The Federal Reserve signaled its willingness to keep interest rates low for longer, given risks to the U.S. economy ranging from a stronger dollar to tepid wages and a sluggish housing market.
Many officials “indicated that their assessment of the balance of risks associated with the timing of the beginning of policy normalization had inclined them toward” keeping rates near zero “for a longer time,” according to a record of their Jan. 27-28 gathering released Wednesday in Washington.
Investors are now looking to congressional testimony next week by Fed Chair Janet Yellen for further clues to the timing of a rate increase after some Fed officials in recent weeks indicated a midyear move. The cautious tone of the minutes contrasted with a report a week after the meeting showing that payrolls rose more than forecast in January, capping the strongest three months of jobs growth in 17 years.
“The minutes definitely leaned dovish,” said Tom Porcelli, chief U.S. economist at RBC Capital Markets LLC in New York. “A June liftoff was dinged today to some extent, though it doesn’t mean it’s off the table.”
Officials also expressed concern that removing their vow to be “patient” on raising rates would lock them into a timetable for tightening, the minutes showed.
The dollar weakened and Treasuries advanced as investors pared bets the central bank will raise its benchmark interest rate as early as June.
The Bloomberg Dollar Spot Index, a gauge of the currency’s performance against 10 major peers, declined 0.05 percent as of 4:00 pm in New York compared to the previous day’s close, after rising as much as 0.4 percent. Two-year Treasury yields sank six basis points, or 0.06 percentage point, to 0.60 percent.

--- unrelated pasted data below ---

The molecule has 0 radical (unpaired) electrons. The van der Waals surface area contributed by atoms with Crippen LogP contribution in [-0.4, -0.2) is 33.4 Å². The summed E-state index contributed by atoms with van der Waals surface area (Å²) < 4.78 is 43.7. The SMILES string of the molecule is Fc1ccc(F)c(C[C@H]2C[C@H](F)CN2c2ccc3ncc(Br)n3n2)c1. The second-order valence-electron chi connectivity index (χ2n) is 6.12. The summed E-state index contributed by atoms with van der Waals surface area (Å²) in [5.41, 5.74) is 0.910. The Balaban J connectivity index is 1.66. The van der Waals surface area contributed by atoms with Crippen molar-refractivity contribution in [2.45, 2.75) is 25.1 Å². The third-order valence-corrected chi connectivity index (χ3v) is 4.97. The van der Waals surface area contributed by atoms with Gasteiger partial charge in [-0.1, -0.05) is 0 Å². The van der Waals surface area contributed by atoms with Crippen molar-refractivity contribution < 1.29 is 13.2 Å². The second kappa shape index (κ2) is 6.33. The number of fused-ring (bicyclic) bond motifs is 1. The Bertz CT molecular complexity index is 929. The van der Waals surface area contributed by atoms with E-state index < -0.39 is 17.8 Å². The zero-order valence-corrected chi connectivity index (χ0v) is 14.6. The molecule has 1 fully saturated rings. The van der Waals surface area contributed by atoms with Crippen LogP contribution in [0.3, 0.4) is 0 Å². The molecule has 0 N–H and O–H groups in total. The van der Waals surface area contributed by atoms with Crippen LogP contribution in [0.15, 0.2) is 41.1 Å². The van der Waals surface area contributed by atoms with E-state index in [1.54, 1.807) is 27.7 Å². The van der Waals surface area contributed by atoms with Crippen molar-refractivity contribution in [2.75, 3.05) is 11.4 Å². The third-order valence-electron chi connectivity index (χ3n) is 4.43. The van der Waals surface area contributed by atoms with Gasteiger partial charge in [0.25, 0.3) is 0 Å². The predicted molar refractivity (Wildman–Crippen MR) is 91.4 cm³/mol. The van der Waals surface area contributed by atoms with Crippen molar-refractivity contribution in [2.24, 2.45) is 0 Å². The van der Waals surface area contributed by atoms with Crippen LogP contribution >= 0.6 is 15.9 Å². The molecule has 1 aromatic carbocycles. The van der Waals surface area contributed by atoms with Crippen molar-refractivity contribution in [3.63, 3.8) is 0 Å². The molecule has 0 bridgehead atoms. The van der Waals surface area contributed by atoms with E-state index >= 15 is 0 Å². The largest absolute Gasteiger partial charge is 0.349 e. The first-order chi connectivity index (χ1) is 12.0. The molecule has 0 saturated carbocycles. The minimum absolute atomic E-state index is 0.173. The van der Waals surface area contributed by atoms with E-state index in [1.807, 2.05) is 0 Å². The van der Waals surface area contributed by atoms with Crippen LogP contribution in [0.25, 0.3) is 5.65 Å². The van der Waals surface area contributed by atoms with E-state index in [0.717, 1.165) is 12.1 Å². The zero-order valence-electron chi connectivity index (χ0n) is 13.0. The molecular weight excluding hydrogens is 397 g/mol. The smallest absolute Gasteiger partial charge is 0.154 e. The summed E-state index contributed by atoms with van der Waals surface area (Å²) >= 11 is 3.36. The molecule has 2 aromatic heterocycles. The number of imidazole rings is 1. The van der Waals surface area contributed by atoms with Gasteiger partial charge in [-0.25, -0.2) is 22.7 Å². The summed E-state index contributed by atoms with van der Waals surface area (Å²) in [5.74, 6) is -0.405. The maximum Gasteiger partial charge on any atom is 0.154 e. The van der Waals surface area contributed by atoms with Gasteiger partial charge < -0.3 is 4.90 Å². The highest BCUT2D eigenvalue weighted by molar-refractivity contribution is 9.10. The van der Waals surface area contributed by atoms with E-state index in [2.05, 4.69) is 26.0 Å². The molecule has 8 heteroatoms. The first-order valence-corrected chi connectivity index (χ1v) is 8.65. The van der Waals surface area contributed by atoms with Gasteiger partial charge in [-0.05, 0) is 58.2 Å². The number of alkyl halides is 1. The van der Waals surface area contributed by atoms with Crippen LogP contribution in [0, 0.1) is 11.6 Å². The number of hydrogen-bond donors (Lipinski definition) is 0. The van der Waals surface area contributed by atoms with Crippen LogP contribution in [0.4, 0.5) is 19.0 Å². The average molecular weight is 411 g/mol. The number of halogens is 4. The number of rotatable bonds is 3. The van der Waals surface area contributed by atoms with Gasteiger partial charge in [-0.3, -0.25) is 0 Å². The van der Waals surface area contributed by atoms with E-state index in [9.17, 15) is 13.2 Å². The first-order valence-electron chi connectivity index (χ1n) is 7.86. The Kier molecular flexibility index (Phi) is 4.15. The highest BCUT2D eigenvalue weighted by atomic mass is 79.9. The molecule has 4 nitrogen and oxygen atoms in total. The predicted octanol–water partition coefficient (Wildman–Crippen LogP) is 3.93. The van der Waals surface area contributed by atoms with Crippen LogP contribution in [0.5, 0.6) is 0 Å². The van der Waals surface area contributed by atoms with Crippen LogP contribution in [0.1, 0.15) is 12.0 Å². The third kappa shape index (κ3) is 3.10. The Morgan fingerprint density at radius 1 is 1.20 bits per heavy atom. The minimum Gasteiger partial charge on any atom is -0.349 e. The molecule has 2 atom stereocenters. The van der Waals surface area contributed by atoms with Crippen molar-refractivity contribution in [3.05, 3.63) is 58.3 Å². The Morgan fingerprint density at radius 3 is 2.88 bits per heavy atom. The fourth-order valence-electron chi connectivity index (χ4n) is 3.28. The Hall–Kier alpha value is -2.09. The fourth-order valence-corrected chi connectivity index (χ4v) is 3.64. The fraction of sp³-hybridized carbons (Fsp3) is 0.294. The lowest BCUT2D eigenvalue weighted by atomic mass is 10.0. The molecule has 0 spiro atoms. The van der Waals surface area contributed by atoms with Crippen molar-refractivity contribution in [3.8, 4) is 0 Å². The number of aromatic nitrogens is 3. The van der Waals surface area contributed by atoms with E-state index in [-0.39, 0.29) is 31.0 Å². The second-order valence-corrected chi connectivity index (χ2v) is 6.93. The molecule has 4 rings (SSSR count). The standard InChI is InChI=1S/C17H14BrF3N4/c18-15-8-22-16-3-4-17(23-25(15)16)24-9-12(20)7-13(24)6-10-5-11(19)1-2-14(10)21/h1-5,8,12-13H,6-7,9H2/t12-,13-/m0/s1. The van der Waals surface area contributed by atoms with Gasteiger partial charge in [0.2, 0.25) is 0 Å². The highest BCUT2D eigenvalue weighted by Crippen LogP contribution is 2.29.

The FOMC last month repeated its promise to be patient in considering the first rate increase since 2006, even as it described the labor market as “strong.”
The panel, while considering risks to the outlook to be “nearly balanced,” pointed to a strengthening dollar, international flash points from Greece to Ukraine, and slow wage growth as weakening the case for the first rate rise since 2006.
The minutes reflected an intense debate over the causes and consequences of an inflation rate that has lingered below the Fed’s 2 percent target for 32 months.
“A number” of participants said that with stable inflation expectations, “the fall in energy prices should not leave an enduring imprint on aggregate inflation.”
The minutes said “it was pointed out” that the “recent intensification of downward pressure on inflation” was concentrated “in a narrow range of items in households’ consumption basket.”
Still, “several participants” saw “the continuing weakness of core inflation measures as a concern,” with a few suggesting that weakness in wage growth could delay a return to the 2 percent target.
Members also discussed their communication strategy at length.
“Many participants regarded dropping the ‘patient’ language in the statement, whenever that might occur, as risking a shift in market expectations for the beginning of policy firming toward an unduly narrow range of dates,” the minutes said. “Some expressed the concern that financial markets might overreact.”
Most officials expect to raise rates this year and are weighing encouraging news on growth and employment against too- low inflation to judge the correct moment for liftoff. Divergent Views
While the panel’s Jan. 28 statement received unanimous backing from voting members, the minutes showed diverging views over when the first increase may be appropriate.
“Some observed that, even with these risks taken into consideration, the federal funds rate may have already been kept at its lower bound for a sufficient length of time, and that it might be appropriate to begin policy firming in the near term,” the minutes said.